Residents queue up to be tested for COVID-19 outside Henry G. Leong Yaumatei Community Centre on Nov 23, 2020. (PARKER ZHENG / CHINA DAILY)
HONG KONG – The Hong Kong government has expanded its free coronavirus testing arrangement by adding seven sample collection sites to districts reporting a high number of infected residents.
On Monday, seven mobile specimen collection stations and specimen bottle distribution points were set up in Tsuen Wan, Sai Kung and Tai Po, with the help of two testing agencies enlisted by the government.
Persons who are subject to compulsory testing and undergo testing at the mobile specimen collection stations or through the services provided at specimen bottle distribution point will be deemed to have undergone a test at a community testing centre.
Hong Kong government spokesman
The move came as the city saw a rapid escalation of COVID-19 infections. Sixty-eight infections were recorded on Sunday, the highest since mid-August when the city was battling a sweeping third wave of outbreak. Of Sunday’s 68, 61 were contracted locally.
“The testing agencies will provide specimen collection services by combined nasal and throat swab at the mobile specimen collection stations; or distribute specimen bottles to members of the public and collect deep throat saliva specimens at the specimen bottle distribution point for testing free of charge,” a government spokesman said in a statement on Monday.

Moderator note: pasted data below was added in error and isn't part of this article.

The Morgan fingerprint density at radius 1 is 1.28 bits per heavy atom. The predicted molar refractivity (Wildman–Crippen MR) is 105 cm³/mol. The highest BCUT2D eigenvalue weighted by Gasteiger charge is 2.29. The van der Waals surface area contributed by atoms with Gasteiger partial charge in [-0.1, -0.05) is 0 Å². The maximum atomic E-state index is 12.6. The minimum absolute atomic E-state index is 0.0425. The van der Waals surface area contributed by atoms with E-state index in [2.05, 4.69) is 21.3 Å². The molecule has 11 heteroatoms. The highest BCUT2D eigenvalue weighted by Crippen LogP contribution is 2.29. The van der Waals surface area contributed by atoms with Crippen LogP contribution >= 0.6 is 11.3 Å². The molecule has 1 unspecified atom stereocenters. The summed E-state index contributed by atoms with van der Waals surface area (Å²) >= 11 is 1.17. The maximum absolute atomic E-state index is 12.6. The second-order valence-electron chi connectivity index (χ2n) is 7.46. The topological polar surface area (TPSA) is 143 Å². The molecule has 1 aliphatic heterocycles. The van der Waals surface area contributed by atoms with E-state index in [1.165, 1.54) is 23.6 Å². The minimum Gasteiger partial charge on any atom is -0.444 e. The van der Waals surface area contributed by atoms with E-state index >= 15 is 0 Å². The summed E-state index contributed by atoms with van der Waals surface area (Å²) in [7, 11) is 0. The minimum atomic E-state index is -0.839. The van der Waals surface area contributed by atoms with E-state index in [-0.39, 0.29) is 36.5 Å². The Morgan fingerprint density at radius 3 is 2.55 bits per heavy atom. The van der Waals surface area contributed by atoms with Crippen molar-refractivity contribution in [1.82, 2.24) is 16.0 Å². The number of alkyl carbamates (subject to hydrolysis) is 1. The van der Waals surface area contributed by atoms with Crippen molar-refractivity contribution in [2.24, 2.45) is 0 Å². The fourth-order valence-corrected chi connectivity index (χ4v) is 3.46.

“Persons who are subject to compulsory testing and undergo testing at the mobile specimen collection stations or through the services provided at specimen bottle distribution point will be deemed to have undergone a test at a community testing centre,” he continued.
An infection cluster centered on dance clubs across the city has raised grave concerns over so-called super spreaders and transmission chains in the community, as the cluster now has at least 80 patients and the number is expected to rise. People who have visited those clubs have been required to take tests.
The spokesman urged people who are in doubt about their own health conditions, and people who visited places identified as epidemic hot-spots or came in contact with those confirmed to have been infected, to undergo testing promptly for early screening.
Chief Secretary Matthew Cheung Kin-chung, the city’s No. 2 official, called on the public Sunday to demonstrate self-discipline and ensure self-protection, to reduce unnecessary trips and gatherings, to pay attention to personal and environmental hygiene, and to strictly observe epidemic prevention regulations and restrictions.
In his blog, Cheung said the government didn’t rule out introducing harsher anti-epidemic rules to contain the outbreak, so as to resume customs clearance between the Chinese mainland, Macao and Hong Kong at an early date and provide a much-needed impetus to Hong Kong’s economy.